Support the Café

Search our Site

Speaking to the Soul: John 3-16 revisited

Speaking to the Soul: John 3-16 revisited

John 3:16  Revisited

Lately I’ve quit taking offense when I see “John 3:16” stickers on the bumpers of huge, gas-guzzling pickup trucks – which seems to be where I most often find them.  It used to be that I would get indignant for so many reasons that I would have trouble sorting through them all.  For one thing, the reference is to a verse out of context and therefore often misconstrued, and for another, the bumper sticker has always seemed an aggressive, in your face kind of display.  And then, what the verse does mean isn’t what I think the truck driver thinks it means.  Nor, to coin an Ann Lamott word, is it very Jesus-y to be driving one of those gas-guzzling monstrosities around town.  What kind of good stewardship of the earth and its resources is that?

Needless to say, my assumptions cloud every single aspect of the above considerations.  Do I really know why the truck driver put the bumper sticker on the rear end of his truck, or what he believes about the passage, or why he thinks he needs to share the reference?  Can I really turn up my nose at his pickup when I drive an auto myself, and mine is only minimally less hard on the environment than his?  What am I thinking?

I’m thinking divisively.  And I don’t need to.

I’ve taken to using the “John 3:16” bumper sticker as an invitation to contemplation.  As I’m idling behind the pickup at a stoplight, I’ll muse about the passage.  Have I remembered it rightly?  “For God so loved the world that he gave his only Son,” right?  “So that all who believe in him may have eternal life?  Before the light changes, I quickly type “John 3:16” into Google on my phone.  No, it really reads, “. . .so that all who believe in him may not perish but may have eternal life.”

Each part of the sentence is laced with meaning.  God so.  God loved.  I could spend an afternoon thinking about all the creatures that God loves, all the fascinating variations on the theme of living a life, from the tiny one celled organisms you can see under a microscope when you look at pond water to the great grey whale wending it’s way along the California coast; from the little plankton the grey whale eats to the magnificent redwood trees just a little ways inland; and from the jeweled hummingbird that visits my bird feeder in the summer to the wide-winged pelican that makes love to the surface of the lake as it fishes.  And then there is you and me.  What does it mean to be loved by God, to be held dear for our individual attributes and peculiarities?  God so loves the world.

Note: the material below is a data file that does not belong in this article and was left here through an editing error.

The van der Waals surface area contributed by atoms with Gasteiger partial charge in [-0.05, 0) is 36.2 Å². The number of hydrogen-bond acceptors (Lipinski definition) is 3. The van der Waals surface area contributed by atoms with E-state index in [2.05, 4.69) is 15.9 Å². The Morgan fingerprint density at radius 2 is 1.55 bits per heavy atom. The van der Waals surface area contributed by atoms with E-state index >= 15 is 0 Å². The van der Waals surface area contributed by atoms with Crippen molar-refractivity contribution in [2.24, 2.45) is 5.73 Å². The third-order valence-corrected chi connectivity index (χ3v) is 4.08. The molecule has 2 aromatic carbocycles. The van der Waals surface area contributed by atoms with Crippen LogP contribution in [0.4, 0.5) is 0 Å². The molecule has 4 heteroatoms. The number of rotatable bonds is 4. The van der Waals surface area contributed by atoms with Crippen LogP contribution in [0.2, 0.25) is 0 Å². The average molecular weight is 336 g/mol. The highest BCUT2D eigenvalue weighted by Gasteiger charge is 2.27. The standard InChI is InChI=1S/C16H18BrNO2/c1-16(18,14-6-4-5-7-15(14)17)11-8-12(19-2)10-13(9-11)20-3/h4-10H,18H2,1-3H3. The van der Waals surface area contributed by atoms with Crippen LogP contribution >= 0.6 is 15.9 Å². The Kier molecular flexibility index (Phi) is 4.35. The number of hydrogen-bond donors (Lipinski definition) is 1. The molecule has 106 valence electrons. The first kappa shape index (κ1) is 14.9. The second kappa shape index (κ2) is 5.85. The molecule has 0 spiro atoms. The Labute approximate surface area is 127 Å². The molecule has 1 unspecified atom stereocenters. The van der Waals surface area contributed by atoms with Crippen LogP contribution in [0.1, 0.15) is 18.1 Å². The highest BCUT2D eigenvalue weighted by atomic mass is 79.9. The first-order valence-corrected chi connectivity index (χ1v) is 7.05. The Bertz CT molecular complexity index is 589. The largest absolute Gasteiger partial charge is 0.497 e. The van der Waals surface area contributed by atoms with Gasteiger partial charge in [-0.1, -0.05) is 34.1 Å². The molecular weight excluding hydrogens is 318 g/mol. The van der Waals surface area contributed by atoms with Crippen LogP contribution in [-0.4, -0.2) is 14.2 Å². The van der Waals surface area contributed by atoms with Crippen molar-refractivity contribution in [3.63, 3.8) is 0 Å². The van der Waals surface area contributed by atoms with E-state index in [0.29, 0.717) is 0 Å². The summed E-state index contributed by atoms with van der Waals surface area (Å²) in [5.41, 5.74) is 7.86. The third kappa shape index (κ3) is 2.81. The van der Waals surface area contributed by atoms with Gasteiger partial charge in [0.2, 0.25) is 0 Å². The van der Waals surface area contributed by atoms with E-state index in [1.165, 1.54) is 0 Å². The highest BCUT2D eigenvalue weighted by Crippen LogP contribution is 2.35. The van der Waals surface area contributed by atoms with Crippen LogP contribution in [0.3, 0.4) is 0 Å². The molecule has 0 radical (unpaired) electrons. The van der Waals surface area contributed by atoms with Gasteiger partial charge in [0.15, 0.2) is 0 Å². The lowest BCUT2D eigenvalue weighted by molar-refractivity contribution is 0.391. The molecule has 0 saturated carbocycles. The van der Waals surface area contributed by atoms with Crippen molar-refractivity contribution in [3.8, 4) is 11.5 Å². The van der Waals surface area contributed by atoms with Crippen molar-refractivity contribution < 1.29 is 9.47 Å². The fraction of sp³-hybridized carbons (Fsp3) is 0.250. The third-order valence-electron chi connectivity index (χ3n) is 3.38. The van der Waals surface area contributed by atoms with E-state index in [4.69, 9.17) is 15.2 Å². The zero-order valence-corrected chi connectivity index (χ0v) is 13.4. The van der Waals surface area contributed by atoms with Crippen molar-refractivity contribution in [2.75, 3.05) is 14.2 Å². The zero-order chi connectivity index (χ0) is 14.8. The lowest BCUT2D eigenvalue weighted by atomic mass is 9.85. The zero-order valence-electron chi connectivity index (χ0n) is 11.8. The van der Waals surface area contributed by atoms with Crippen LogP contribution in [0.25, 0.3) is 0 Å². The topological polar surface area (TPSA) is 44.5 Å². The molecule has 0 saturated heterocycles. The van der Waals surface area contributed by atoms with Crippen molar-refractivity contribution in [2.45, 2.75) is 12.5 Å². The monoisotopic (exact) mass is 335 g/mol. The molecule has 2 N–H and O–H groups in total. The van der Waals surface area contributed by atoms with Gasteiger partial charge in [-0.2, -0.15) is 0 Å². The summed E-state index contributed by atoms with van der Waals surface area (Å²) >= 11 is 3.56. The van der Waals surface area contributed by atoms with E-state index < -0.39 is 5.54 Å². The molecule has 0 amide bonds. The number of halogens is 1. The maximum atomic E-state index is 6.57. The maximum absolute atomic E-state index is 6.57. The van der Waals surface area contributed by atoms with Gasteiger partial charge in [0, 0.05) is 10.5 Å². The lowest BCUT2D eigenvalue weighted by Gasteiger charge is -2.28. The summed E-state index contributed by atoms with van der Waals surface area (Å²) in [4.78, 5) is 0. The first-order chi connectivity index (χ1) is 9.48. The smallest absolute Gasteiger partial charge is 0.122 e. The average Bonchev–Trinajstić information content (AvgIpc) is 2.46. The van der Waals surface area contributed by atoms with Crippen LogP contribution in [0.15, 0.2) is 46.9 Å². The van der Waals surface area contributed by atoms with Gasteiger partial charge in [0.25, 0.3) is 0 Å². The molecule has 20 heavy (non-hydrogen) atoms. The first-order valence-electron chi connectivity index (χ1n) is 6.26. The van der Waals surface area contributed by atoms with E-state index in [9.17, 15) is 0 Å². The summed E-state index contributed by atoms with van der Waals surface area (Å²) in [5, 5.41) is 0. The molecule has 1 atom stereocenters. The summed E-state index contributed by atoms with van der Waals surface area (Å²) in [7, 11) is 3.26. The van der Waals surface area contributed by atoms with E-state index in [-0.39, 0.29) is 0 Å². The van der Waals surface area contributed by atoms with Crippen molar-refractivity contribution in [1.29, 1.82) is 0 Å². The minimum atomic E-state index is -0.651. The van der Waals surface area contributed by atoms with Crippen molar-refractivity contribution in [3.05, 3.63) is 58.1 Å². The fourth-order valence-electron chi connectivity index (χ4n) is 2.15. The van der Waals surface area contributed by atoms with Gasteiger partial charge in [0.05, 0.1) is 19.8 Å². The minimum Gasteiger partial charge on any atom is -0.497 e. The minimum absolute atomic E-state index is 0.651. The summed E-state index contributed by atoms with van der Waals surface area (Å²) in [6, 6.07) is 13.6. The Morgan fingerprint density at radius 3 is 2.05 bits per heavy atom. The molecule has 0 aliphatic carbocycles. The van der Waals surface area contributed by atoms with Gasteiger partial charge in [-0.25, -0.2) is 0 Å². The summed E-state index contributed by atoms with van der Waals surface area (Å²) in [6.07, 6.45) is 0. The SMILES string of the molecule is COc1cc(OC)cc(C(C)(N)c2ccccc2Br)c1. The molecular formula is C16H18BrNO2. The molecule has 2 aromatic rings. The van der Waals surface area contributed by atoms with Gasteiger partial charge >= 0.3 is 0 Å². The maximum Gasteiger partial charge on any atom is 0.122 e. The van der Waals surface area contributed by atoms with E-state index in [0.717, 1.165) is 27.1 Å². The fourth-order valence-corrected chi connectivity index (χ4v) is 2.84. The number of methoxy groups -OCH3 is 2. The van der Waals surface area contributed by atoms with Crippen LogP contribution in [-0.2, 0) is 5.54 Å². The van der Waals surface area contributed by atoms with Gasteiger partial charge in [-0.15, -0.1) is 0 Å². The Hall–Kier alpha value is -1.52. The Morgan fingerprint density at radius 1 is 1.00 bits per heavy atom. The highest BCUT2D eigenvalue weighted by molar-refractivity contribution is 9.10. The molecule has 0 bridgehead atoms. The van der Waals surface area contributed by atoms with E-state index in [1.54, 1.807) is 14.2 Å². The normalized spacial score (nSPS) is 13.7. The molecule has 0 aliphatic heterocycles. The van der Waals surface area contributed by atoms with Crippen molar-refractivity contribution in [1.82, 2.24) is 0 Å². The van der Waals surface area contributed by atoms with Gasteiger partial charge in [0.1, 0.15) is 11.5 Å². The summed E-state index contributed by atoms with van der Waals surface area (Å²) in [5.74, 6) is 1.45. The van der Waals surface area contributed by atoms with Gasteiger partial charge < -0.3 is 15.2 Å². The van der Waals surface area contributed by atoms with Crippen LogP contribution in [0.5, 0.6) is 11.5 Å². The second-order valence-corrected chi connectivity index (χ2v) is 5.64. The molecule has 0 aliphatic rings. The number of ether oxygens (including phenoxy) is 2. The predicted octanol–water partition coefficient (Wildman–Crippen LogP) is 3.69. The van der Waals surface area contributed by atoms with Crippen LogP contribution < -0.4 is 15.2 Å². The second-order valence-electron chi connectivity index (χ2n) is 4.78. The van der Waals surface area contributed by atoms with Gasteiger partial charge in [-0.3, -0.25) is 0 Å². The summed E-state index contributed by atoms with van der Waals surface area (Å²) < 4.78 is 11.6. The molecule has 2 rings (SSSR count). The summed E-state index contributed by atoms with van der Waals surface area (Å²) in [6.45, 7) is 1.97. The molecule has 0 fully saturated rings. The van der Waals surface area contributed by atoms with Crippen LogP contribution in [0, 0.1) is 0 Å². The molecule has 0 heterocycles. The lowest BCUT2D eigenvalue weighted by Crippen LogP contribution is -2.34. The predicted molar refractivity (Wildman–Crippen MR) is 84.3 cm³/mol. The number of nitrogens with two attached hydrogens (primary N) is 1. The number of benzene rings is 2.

God gave the world his only Son.  What does that mean – that there is a Son?  This immerses me in another  contemplation, this one of Jesus.  Who is he in relationship with me?  Who is he in relationship with the world?  In his book Jesus, the Teacher Within, (2010, SCM Press) Laurence Freeman suggests that this question is key to a transformation of all our thinking and feeling, because it brings us not only to knowledge of Christ but to to knowledge of ourselves as well.  Who is Jesus?  Is he the one who feeds, clothes, comforts and heals?  Is he the author of salvation?  Is he the embodiment of wholeness?  What does all of that mean?  And if he is any of these things, what am I?  In relationship with Jesus, this son of God, who am I?

Assuming I can follow my heart through these meditations before my journey ends, then I come to the phrase ”. . . so that all who believe in him. . .”  Do I believe in Jesus?  What do I stake my life on?  What do I trust with my whole being?  If I give myself to Jesus through believing, what am I committing myself to?  Again I find myself at a life-altering gateway, because if I truly put my trust in the yeasty catalyst whose story unfolds in the Gospels I can never look at the world the same way again.  It will become a place where transformation happens, a place where love changes everything all the time.

So it goes.  There is still “. . . may not perish . . .” and “. . . have eternal life . . .” to consider.

One meditation becomes a whole flock of meditations, each lifting its young, strong wings into an endless sky.  And I drive on.